I've drawn the 1980/2012 comparison myself several times and I agree it is imperfect. And many of the comparisons here are superficial. And the final paragraph is troubling to conservatives looking for a repeat:
On the weekend before the Reagan/Carter debate, undecideds had been moving (slightly) towards Carter, who had a lead of three or so votes in the polls. The Thursday after (the debate was on Tuesday) Reagan was leading by four. That weekend—November 2-3—marked the anniversary of the takeover of the American embassy, and the collapse of negotiations aimed at ending the occupation and stalemate. By Sunday night, Caddell was seeing "some worrisome numbers." A day later, he called Hamilton Jordan in Portland and told him Carter would lose by 10 points. On Tuesday morning, Richard Wirthlin learned Reagan would carry Kentucky, and told him to get his speech ready. Reagan won the popular vote 51-41 percent (with 7 percent for independent candidate John Anderson), won 44 states to 6 for Carter, and 489 electoral votes to 49 for the president. "It’s a fed-up vote," Caddell told Elizabeth Drew of the New Yorker. For a year, they had tried to "keep the wolf from the door" and at last it engulfed them: A poll published November 16 showed that one in five registered voters had changed his mind in the final four days before the election, and the renewed emphasis on the hostage crisis crystallized the profound discontent. "I was convinced that these things were flying around out there," Carter adviser Robert Strauss told Germond and Witcover. "The thing that pulled them together was the hostage thing. . . . Reagan had not really been able to do that. He began [in the debate] with “Are you better off now?” . . . but it still needed something, and that was the absolute spark." In the event, Strauss averred, no distractions would have sufficed to obscure the reality. "The real world is all around us," Strauss said.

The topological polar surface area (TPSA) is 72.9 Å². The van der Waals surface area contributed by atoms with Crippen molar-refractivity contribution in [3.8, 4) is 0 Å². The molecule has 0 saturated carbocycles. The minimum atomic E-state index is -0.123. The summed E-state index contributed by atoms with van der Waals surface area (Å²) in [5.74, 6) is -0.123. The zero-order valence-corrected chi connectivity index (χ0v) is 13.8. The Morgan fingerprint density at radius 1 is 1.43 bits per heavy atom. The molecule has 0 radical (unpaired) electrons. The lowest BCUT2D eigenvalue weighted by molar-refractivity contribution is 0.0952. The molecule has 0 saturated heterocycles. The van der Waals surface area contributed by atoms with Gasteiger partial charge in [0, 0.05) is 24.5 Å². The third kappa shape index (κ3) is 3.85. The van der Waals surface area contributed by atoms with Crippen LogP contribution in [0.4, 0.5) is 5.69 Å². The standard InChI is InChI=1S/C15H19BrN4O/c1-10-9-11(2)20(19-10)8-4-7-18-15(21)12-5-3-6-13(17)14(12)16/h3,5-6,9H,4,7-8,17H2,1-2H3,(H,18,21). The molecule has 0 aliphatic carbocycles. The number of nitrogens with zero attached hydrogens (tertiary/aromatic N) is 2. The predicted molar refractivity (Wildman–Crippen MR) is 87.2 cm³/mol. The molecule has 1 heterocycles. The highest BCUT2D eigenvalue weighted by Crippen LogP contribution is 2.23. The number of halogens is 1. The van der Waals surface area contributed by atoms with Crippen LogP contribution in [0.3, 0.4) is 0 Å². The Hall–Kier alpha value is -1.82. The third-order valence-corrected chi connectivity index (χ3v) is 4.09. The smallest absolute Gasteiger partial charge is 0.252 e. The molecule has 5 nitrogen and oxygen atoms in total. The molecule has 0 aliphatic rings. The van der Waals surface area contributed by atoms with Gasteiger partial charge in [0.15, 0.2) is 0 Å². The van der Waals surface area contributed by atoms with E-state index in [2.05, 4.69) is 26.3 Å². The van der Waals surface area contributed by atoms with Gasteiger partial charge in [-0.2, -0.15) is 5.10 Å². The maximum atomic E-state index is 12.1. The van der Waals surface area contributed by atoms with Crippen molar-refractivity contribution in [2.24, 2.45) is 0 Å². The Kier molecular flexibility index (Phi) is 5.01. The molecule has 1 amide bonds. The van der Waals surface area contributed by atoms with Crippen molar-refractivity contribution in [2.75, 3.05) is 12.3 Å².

Will "the real world" this time trip up Obama? We’ll have to wait until Tuesday to see.
If the Iran hostage crisis was the tipping point, then there is no counter part to that in this race, although there should be. The media has given President Obama cover on Benghazi(with the exception of Fox News) rather than exposing it. Also, Sandy should be Obama's Katrina. The response has been awful. But this is the pass liberals get in the MSM. If voters have found these two realities largely on their own, then it will be a repeat of 1980.